California boasts strong protection for whistleblowers and robust retaliation laws

Learn how to use the arsenal of tools to litigate claims such as the one filed against Wells Fargo

Jennifer Schwartz
Menaka Fernando
2016 November

California boasts some of the most protective whistleblower and retaliation laws in the nation. In the last few years, the state legislature has acted to bolster these protections in line with California’s “broad public policy interest in encouraging workplace whistleblowers to report unlawful acts without fearing retaliation.” (Diego v. Pilgrim United Church of Christ (2014) 231 Cal.App.4th 913, 922.)

A class-action lawsuit filed against Wells Fargo last month by employees of the embattled banking giant, (Polonsky v. Wells Fargo Bank & Company, et. al. (L.A.S.C. Case No. BC634475 Sep 22, 2016), illustrates the importance of these protections.1  As has been widely reported, Wells Fargo has admitted to creating as many as two million unauthorized accounts for bank customers in a practice called “cross-selling.”  There are allegations that this was done to increase the price of Wells Fargo stock.  The directive to do so was allegedly handed down from former Wells Fargo CEO John Stumpf (he denies this).2  The lawsuit alleges that the bank imposed aggressive quotas, forcing its employees to engage in unlawful practices – including the creation of fraudulent accounts – to meet unrealistic sales goals. To “motivate” other employees to engage in this illegal conduct, the lawsuit alleges that the bank either demoted or fired a class of employees that refused to open fraudulent accounts to meet impossible sales quotas. A putative class of these employees alleges violations of several California whistleblower and retaliation protections.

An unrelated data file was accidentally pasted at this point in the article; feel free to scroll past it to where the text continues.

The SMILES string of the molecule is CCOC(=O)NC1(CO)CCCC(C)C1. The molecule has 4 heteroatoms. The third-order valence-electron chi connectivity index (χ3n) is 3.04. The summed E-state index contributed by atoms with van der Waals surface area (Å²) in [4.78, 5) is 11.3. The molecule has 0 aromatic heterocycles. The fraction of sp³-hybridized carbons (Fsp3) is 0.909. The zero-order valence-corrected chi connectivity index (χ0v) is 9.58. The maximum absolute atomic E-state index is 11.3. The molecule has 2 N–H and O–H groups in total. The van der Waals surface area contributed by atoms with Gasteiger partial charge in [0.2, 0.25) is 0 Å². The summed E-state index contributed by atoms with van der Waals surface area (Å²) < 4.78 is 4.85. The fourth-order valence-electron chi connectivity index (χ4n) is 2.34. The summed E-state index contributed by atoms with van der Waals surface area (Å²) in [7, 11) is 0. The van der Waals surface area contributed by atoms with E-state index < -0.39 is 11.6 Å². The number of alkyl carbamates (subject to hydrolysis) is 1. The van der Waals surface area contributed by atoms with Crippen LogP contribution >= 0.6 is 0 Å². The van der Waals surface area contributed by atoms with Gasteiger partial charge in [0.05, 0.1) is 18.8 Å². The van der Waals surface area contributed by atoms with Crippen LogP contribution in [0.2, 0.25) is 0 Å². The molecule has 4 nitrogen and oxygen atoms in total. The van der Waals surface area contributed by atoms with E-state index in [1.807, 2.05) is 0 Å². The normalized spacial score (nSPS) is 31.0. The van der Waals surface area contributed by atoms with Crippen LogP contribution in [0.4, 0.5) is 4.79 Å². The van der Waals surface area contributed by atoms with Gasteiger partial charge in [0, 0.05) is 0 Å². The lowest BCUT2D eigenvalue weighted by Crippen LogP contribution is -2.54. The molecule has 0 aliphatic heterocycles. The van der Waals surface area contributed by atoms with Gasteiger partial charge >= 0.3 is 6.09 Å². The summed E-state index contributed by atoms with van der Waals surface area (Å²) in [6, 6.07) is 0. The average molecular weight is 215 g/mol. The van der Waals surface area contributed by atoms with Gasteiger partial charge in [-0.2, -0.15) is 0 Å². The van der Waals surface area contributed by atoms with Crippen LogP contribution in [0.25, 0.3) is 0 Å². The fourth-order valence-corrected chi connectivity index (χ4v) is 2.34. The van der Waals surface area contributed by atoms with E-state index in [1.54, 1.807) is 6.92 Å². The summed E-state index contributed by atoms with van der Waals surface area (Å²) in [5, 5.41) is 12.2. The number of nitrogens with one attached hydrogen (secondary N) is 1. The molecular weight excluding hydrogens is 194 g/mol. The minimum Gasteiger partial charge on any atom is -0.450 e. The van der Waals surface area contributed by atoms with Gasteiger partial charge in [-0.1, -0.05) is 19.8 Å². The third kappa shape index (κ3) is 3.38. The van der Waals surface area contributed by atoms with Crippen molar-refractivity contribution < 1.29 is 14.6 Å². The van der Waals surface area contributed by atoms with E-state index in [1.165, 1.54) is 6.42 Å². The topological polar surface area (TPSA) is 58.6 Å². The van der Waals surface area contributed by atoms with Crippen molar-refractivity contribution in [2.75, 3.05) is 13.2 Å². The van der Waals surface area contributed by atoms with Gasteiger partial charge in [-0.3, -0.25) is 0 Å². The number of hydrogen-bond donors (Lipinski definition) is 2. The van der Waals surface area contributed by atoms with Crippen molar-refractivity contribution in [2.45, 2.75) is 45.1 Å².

Labor Code section 1102.5 provides broad protection

The most noteworthy of California’s whistleblower statutes is Labor Code section 1102.5, which protects employees who report or refuse to participate in unlawful conduct. Specifically, the statute forbids retaliation if the employee disclosed, “or because the employer believes that the employee disclosed or may disclose information, to a government or law enforcement agency, to a person with authority over the employee or another employee who has the authority to investigate, discover, or correct the violation or noncompliance, or for providing information to, or testifying before, any public body . . . if the employee has reasonable cause to believe that the information discloses a violation of state or federal statute, or a violation of or noncompliance with a local, state, or federal rule or regulation . . . .”  (Lab. Code, § 1102.5, subd. (b).) In addition, the statute forbids an employer from retaliating against an employee “for refusing to participate in an activity that would result in a violation of state or federal statute, or a violation of or noncompliance with a local, state, or federal rule or regulation.” (Lab. Code, § 1102.5, subd. (c).)